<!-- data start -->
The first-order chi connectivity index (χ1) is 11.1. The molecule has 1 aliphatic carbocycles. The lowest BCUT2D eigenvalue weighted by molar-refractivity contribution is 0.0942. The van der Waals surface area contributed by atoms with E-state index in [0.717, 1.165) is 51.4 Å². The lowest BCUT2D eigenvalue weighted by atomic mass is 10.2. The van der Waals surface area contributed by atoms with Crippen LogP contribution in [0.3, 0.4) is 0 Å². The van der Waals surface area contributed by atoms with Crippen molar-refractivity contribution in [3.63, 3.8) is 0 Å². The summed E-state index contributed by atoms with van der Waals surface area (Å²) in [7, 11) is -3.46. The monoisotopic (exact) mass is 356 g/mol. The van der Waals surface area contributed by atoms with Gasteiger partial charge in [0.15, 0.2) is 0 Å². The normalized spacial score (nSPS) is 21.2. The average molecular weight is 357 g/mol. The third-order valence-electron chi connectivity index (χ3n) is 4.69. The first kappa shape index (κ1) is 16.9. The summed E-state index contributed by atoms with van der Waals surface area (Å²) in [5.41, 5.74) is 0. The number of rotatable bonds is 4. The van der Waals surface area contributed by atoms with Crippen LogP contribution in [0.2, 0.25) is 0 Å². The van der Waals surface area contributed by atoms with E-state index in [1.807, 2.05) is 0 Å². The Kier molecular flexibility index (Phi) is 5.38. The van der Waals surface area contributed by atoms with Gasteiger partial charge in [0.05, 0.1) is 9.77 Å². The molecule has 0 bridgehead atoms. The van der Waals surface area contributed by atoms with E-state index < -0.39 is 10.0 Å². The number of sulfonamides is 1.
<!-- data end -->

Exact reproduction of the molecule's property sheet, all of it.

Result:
The first-order chi connectivity index (χ1) is 11.1. The molecule has 1 aliphatic carbocycles. The lowest BCUT2D eigenvalue weighted by molar-refractivity contribution is 0.0942. The van der Waals surface area contributed by atoms with E-state index in [0.717, 1.165) is 51.4 Å². The lowest BCUT2D eigenvalue weighted by atomic mass is 10.2. The van der Waals surface area contributed by atoms with Crippen LogP contribution in [0.3, 0.4) is 0 Å². The van der Waals surface area contributed by atoms with Crippen molar-refractivity contribution in [3.63, 3.8) is 0 Å². The summed E-state index contributed by atoms with van der Waals surface area (Å²) in [7, 11) is -3.46. The monoisotopic (exact) mass is 356 g/mol. The van der Waals surface area contributed by atoms with Gasteiger partial charge in [0.15, 0.2) is 0 Å². The normalized spacial score (nSPS) is 21.2. The average molecular weight is 357 g/mol. The third-order valence-electron chi connectivity index (χ3n) is 4.69. The first kappa shape index (κ1) is 16.9. The summed E-state index contributed by atoms with van der Waals surface area (Å²) in [5.41, 5.74) is 0. The number of rotatable bonds is 4. The van der Waals surface area contributed by atoms with Crippen LogP contribution in [0.2, 0.25) is 0 Å². The van der Waals surface area contributed by atoms with E-state index in [1.807, 2.05) is 0 Å². The Kier molecular flexibility index (Phi) is 5.38. The van der Waals surface area contributed by atoms with Gasteiger partial charge in [0.05, 0.1) is 9.77 Å². The molecule has 0 bridgehead atoms. The van der Waals surface area contributed by atoms with E-state index < -0.39 is 10.0 Å². The number of sulfonamides is 1.